I often use newspapers of the past to look into the lives of those who have proceeded us. The York County History Center has local newspapers on microfilm from the late 1700s up to the present. In addition, the YCHC Library/Archives now has a subscription for Pennsylvania newspapers at newspapers.com for YCHC patrons to use at no additional cost. Some, but not nearly all, York County papers have been digitized on newspapers.com. The advantage is that they searchable, saving lots of time if you are looking for a specific topic, person or event.
As I have mentioned before, each small community had its “stringer,” someone that reported what was going on in the neighborhood in minute detail. The community reporter was usually paid by volume, surely an incentive, but it was a good way to keep up with friends and family. I often come across interesting tidbits when I am looking for something entirely different. For example, while looking through papers for the fall of 1943, I realized how many of these small items were related to World War II, a global event that touched just about everyone on an individual level. Most families probably had a friend or relative serving, and thousands of York countians were manufacturing war goods.
Besides the small community news items, it was common to include a photo or two of local servicemen and servicewomen, as shown above, along with their current activity. The caption for each of these two airmen reads:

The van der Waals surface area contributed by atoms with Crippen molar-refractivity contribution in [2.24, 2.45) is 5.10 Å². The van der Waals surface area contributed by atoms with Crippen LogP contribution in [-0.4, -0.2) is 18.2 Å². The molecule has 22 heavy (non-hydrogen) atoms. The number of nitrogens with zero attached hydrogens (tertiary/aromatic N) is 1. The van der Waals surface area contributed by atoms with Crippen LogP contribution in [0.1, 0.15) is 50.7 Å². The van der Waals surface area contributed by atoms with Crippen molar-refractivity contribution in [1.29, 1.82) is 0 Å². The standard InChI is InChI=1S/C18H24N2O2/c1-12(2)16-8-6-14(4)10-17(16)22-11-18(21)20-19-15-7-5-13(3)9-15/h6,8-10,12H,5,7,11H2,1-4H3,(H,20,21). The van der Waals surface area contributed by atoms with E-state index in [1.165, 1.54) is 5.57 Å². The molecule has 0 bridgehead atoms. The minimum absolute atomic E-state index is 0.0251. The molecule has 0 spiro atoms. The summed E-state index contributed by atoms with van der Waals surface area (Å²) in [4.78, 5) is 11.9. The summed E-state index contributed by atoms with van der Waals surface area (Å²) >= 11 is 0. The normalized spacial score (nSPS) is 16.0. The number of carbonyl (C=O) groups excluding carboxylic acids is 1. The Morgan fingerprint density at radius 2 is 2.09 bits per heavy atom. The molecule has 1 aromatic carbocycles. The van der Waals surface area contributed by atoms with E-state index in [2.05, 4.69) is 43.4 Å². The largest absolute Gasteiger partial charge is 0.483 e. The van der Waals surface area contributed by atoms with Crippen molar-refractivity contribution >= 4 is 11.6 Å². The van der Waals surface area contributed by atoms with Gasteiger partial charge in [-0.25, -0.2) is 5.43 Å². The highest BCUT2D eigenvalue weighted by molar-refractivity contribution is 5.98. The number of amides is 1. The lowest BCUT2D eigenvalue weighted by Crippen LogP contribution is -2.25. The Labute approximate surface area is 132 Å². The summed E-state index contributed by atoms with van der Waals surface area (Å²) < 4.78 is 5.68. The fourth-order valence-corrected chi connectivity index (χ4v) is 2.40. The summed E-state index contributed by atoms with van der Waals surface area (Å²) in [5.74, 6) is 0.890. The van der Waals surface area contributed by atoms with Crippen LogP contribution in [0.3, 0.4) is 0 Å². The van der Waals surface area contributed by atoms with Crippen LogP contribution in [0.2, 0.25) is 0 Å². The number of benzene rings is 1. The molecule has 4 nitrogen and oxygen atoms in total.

Cooper: AERIAL GUNNER—Sgt. Horace J. Cooper, son of Mr. and Mrs. Clinton Cooper, York, who is gunner at the Smoky Hill Army Airfield, Salina, Kan. Sgt. Cooper attended New Freedom High school and has been serving with the Air corps for the past year.
Kehr: STATIONED IN KANSAS–Sgt. Wade Kehr who is an aerial engineer stationed at Smoky Hill Army Air field, Salina, Ka. He has been in the Army Air corps the past eight months and is the son of Mr. and Mrs. Melvin E. Kehr, Dallastown.
Note that both Cooper and Kehr were serving in the Army Air corps. The U.S. Air Force did not become a separate service branch until 1947.
There were so many reference on just this one county news page of the October 7, 1943 Gazette and Daily that I have transcribed some below, and I will share the rest in my next blog post:
From Glen Rock: A total of $78,675 was raised by the pupils of the borough schools during the Third War Loan campaign in September. This amounts to nearly $270 per pupil.
and: Herbert C. Hoover, chief observer for the air craft warning station on the roof of the Community building, announced that by order of the War department, the station, which was on a 24-hour a day, seven days a week basis, will be operated on Wednesday from 1 to 5 p.m., starting October 13. The station was sponsored by Austin L. Grove post No. 403, American Legion, with the assistance of the borough council, Civilian Defense crops and many spotters who gave their time without pay.
From White Hall: Daniel H. Wood, who is in the service, is spending his furlough with his wife, this place.
and: Pvt. Charles Wright is spending a furlough with his parents, Mr. and Mrs. William P. Wright.